As the Landmark Hotel opened its doors to delegates for the BPF Residential Investment Conference 2018, the industry was able to sit back and take stock of the past year which had seen renewed vigour and focus on housing by Government. And rightly so. Housing isn’t a nice to have or an aspirational dream of a few, it’s a necessary requirement, it’s the bedrock upon which society can operate, the foundation of family life and it should be accessible. To all.
This year’s conference; Housing for my Generation, reflected this mood. The nation’s housing needs are varied and diverse. Whether you are a young professional embarking on your career, a couple looking to set up a home together, a family that needs somewhere to grow or retirees looking to enjoy the fruits of your labour, housing matters and it needs to be a perfect fit. So, it’s not just about throwing up blocks of homogenous units, each as identical as the next, it’s about good design, great quality and giving people the opportunity to turn a house into their home.
Kicking off the day’s proceedings, the conference chair, Nick Jopling, former Executive Property Director at Grainger, was in an inquisitive mood and following a welcome by BPF President, Paul Brundage and BPF Residential Board Chairman, Duncan Salvesen, Nick welcomed on stage the Former Minister of State for Housing, Mark Prisk MP to give his keynote address. The tone was one of quiet optimism, changes were afoot, and the publication of the Housing White Paper was testament to this. Government had made huge strides in accepting that to provide the homes that were needed, a multi-tenure approach was required and Build to Rent had a big part to play in this. But, and this is a significant but, constant Ministerial changes threatened to upset the balance and continuity within Government was essential if policy was to achieve its aims.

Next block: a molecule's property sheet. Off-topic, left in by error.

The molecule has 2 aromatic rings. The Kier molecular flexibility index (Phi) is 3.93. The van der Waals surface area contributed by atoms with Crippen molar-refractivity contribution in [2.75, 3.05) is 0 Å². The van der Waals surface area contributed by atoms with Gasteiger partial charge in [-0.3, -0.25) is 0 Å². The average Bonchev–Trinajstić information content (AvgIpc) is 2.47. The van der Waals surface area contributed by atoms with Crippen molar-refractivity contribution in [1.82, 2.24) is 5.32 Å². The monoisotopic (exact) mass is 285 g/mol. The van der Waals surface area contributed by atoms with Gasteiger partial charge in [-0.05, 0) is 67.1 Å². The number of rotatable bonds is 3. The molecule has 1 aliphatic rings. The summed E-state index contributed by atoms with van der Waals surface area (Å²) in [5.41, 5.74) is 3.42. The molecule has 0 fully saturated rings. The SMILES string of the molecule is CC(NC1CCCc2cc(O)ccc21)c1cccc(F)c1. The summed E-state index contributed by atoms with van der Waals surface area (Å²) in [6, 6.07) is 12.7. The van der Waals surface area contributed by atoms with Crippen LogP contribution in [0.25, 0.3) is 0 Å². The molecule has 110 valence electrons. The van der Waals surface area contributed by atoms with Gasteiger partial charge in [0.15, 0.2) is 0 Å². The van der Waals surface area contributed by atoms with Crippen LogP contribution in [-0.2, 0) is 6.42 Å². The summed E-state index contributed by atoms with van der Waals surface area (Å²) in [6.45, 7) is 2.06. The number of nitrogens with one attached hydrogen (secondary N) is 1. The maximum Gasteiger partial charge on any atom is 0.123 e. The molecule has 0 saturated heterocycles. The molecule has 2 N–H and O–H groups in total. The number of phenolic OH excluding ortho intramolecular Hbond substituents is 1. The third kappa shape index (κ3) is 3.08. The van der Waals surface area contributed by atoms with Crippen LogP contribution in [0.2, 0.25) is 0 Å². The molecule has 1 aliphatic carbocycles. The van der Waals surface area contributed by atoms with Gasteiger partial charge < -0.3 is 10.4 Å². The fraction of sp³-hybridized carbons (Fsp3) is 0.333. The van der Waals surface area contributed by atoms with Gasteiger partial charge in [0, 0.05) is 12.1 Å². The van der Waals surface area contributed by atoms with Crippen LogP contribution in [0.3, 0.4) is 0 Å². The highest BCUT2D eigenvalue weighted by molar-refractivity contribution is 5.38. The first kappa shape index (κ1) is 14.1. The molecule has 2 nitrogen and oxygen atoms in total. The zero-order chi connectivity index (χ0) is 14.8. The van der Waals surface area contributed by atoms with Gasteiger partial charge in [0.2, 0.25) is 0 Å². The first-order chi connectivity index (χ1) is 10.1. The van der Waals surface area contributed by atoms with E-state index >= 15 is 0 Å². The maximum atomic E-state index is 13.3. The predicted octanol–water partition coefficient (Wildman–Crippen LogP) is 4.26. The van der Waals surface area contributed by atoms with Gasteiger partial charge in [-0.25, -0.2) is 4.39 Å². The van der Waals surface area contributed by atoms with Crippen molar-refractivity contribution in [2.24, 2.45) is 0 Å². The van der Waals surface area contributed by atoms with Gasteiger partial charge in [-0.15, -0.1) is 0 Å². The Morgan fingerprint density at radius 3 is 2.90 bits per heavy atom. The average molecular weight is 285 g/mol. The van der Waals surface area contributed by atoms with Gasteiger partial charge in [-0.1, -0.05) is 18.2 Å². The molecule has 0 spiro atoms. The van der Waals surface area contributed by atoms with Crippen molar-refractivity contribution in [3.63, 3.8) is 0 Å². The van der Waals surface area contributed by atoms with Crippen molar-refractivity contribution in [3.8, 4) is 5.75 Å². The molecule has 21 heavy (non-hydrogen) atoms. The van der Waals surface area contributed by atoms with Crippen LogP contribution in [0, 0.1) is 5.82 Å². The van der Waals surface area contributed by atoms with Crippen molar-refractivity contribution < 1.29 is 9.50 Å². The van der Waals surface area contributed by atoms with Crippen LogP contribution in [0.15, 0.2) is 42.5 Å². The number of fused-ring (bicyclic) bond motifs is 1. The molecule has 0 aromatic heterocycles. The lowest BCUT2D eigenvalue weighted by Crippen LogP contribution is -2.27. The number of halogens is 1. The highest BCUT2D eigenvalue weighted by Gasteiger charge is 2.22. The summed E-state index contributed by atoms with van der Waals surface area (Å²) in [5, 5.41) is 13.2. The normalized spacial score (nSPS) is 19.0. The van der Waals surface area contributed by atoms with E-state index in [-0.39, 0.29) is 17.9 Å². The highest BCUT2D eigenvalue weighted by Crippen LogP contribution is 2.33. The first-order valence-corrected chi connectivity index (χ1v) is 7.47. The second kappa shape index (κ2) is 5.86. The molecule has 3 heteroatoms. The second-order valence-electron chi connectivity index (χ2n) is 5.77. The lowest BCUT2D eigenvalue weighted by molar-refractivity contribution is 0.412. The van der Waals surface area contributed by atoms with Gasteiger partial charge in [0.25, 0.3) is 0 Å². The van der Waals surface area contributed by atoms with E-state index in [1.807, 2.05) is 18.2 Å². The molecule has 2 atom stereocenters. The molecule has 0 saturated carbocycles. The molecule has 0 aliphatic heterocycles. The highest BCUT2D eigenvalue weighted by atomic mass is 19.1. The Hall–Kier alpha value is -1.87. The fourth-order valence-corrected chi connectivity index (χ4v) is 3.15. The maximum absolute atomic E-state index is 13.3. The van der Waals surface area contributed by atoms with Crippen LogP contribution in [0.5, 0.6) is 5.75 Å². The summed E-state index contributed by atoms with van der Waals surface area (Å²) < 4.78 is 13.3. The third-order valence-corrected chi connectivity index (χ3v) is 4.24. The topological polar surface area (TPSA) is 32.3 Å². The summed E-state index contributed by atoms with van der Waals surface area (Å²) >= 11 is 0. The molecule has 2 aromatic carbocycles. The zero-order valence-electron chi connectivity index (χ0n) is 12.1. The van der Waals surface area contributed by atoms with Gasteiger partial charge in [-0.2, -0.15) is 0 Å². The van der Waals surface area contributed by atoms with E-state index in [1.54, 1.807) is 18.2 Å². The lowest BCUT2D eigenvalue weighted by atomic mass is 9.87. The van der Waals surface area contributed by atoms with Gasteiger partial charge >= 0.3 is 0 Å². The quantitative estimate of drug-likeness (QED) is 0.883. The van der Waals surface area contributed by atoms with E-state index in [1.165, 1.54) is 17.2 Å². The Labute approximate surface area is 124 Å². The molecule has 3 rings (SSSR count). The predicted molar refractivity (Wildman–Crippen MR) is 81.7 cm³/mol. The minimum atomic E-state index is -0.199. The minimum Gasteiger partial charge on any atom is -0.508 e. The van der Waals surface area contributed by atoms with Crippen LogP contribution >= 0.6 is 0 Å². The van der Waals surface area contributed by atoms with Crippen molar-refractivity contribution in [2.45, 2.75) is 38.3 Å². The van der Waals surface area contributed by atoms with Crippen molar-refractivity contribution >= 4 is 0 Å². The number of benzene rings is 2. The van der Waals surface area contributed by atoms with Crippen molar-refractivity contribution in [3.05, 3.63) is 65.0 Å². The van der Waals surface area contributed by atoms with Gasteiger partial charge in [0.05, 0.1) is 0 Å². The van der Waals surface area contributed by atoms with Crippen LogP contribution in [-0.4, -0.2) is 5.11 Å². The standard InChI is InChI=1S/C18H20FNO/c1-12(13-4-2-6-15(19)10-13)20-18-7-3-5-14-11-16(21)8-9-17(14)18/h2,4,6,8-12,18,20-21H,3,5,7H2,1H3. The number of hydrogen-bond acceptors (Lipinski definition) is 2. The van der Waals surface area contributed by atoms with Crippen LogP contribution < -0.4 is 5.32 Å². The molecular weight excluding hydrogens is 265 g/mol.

It was a great start and it got better. Resolution Foundation’s Lyndsay Judge treated delegates to latest research into what was really bugging millennials (and their parents) and the first panel session helped whet appetites ahead of lunch, highlighting how policy was intrinsic to increasing supply and rebalancing demand.
With full stomachs but still hungry for more, delegates returned for the afternoon sessions kicking off with Former Deputy Mayor of London, Ric Blakeway and Deputy Chairman of the City of London Policy and Resources Committee, Sir Mark Boleat drilling down into London’s housing shortage. Our loan stars session took a closer look at funding for BTR developments and those emerging disruptors in the industry who were to be welcomed rather than feared.
Following afternoon tea, the final sessions reflected on how the industry could come together to build more homes, what the mood was really like on the ground for tenants and investors and how BTR was not just about creating places to live, but about creating places, full stop. Louise Wyman, Head of Strategy at Homes England ended on a high and nods of approval (or was it relief?) were seen from members of the audience at the recognition of a problem and the work towards a solution.
So, as delegates mulled over the day with a glass in hand, had it been a successful day? Well, yes. We have a housing shortage and change is needed. The years of neglect in building new homes cannot be undone overnight but Government seems to have finally got it. The challenge now, however, is to get on with it.